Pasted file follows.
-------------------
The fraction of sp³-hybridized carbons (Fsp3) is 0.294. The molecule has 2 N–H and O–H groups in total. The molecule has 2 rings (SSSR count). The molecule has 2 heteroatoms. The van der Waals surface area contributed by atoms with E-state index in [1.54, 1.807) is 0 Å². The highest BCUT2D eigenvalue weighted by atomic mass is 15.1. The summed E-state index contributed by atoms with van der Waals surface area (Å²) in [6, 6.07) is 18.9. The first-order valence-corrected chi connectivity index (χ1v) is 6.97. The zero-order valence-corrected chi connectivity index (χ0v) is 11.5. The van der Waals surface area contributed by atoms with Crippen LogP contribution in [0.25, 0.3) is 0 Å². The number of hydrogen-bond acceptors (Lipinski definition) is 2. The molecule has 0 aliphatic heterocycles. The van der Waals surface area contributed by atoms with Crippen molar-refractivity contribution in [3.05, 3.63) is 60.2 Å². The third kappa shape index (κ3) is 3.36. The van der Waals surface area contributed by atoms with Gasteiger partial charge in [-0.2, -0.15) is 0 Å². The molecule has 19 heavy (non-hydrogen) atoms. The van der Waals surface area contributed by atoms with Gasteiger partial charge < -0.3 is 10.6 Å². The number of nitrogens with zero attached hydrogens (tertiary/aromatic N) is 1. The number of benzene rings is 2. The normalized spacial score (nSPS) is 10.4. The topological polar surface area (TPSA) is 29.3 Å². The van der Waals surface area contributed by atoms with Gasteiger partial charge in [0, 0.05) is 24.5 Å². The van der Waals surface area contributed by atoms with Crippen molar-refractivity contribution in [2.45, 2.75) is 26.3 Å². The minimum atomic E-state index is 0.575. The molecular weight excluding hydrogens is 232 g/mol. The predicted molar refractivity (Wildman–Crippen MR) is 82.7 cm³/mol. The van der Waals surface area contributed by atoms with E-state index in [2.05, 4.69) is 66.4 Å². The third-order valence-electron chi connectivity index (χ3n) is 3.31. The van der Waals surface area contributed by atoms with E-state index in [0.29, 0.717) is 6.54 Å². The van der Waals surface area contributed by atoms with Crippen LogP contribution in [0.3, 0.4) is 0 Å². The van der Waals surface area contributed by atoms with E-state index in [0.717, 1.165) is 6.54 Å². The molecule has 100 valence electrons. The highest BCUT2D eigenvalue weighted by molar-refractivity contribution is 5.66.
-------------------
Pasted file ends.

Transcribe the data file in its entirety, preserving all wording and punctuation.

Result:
The fraction of sp³-hybridized carbons (Fsp3) is 0.294. The molecule has 2 N–H and O–H groups in total. The molecule has 2 rings (SSSR count). The molecule has 2 heteroatoms. The van der Waals surface area contributed by atoms with E-state index in [1.54, 1.807) is 0 Å². The highest BCUT2D eigenvalue weighted by atomic mass is 15.1. The summed E-state index contributed by atoms with van der Waals surface area (Å²) in [6, 6.07) is 18.9. The first-order valence-corrected chi connectivity index (χ1v) is 6.97. The zero-order valence-corrected chi connectivity index (χ0v) is 11.5. The van der Waals surface area contributed by atoms with Crippen LogP contribution in [0.25, 0.3) is 0 Å². The number of hydrogen-bond acceptors (Lipinski definition) is 2. The molecule has 0 aliphatic heterocycles. The van der Waals surface area contributed by atoms with Crippen molar-refractivity contribution in [3.05, 3.63) is 60.2 Å². The third kappa shape index (κ3) is 3.36. The van der Waals surface area contributed by atoms with Gasteiger partial charge in [-0.2, -0.15) is 0 Å². The molecule has 19 heavy (non-hydrogen) atoms. The van der Waals surface area contributed by atoms with Gasteiger partial charge < -0.3 is 10.6 Å². The number of nitrogens with zero attached hydrogens (tertiary/aromatic N) is 1. The number of benzene rings is 2. The normalized spacial score (nSPS) is 10.4. The topological polar surface area (TPSA) is 29.3 Å². The van der Waals surface area contributed by atoms with Gasteiger partial charge in [0, 0.05) is 24.5 Å². The van der Waals surface area contributed by atoms with Crippen molar-refractivity contribution in [2.45, 2.75) is 26.3 Å². The minimum atomic E-state index is 0.575. The molecular weight excluding hydrogens is 232 g/mol. The predicted molar refractivity (Wildman–Crippen MR) is 82.7 cm³/mol. The van der Waals surface area contributed by atoms with E-state index in [2.05, 4.69) is 66.4 Å². The third-order valence-electron chi connectivity index (χ3n) is 3.31. The van der Waals surface area contributed by atoms with E-state index in [0.29, 0.717) is 6.54 Å². The van der Waals surface area contributed by atoms with Crippen LogP contribution in [0.3, 0.4) is 0 Å². The van der Waals surface area contributed by atoms with E-state index in [0.717, 1.165) is 6.54 Å². The molecule has 100 valence electrons. The highest BCUT2D eigenvalue weighted by molar-refractivity contribution is 5.66.